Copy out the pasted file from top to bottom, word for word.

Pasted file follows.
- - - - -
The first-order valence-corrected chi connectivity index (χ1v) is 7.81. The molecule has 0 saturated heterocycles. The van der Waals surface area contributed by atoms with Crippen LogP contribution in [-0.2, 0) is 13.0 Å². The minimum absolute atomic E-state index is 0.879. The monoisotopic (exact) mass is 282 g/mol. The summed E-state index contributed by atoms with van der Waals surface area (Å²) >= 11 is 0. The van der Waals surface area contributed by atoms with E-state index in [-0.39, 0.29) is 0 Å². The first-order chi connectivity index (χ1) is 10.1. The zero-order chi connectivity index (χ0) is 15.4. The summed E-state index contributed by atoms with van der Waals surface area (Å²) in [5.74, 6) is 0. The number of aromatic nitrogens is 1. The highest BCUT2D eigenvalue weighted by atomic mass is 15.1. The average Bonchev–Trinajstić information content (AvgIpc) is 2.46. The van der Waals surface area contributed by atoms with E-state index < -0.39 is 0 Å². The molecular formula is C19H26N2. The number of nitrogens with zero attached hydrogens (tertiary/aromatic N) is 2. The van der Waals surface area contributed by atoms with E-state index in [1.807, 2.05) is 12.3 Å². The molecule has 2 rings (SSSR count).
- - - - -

The first-order valence-corrected chi connectivity index (χ1v) is 7.81. The molecule has 0 saturated heterocycles. The van der Waals surface area contributed by atoms with Crippen LogP contribution in [-0.2, 0) is 13.0 Å². The minimum absolute atomic E-state index is 0.879. The monoisotopic (exact) mass is 282 g/mol. The summed E-state index contributed by atoms with van der Waals surface area (Å²) >= 11 is 0. The van der Waals surface area contributed by atoms with E-state index in [-0.39, 0.29) is 0 Å². The first-order chi connectivity index (χ1) is 10.1. The zero-order chi connectivity index (χ0) is 15.4. The summed E-state index contributed by atoms with van der Waals surface area (Å²) in [5.74, 6) is 0. The number of aromatic nitrogens is 1. The highest BCUT2D eigenvalue weighted by atomic mass is 15.1. The average Bonchev–Trinajstić information content (AvgIpc) is 2.46. The van der Waals surface area contributed by atoms with E-state index < -0.39 is 0 Å². The molecular formula is C19H26N2. The number of nitrogens with zero attached hydrogens (tertiary/aromatic N) is 2. The van der Waals surface area contributed by atoms with E-state index in [1.807, 2.05) is 12.3 Å². The molecule has 2 rings (SSSR count).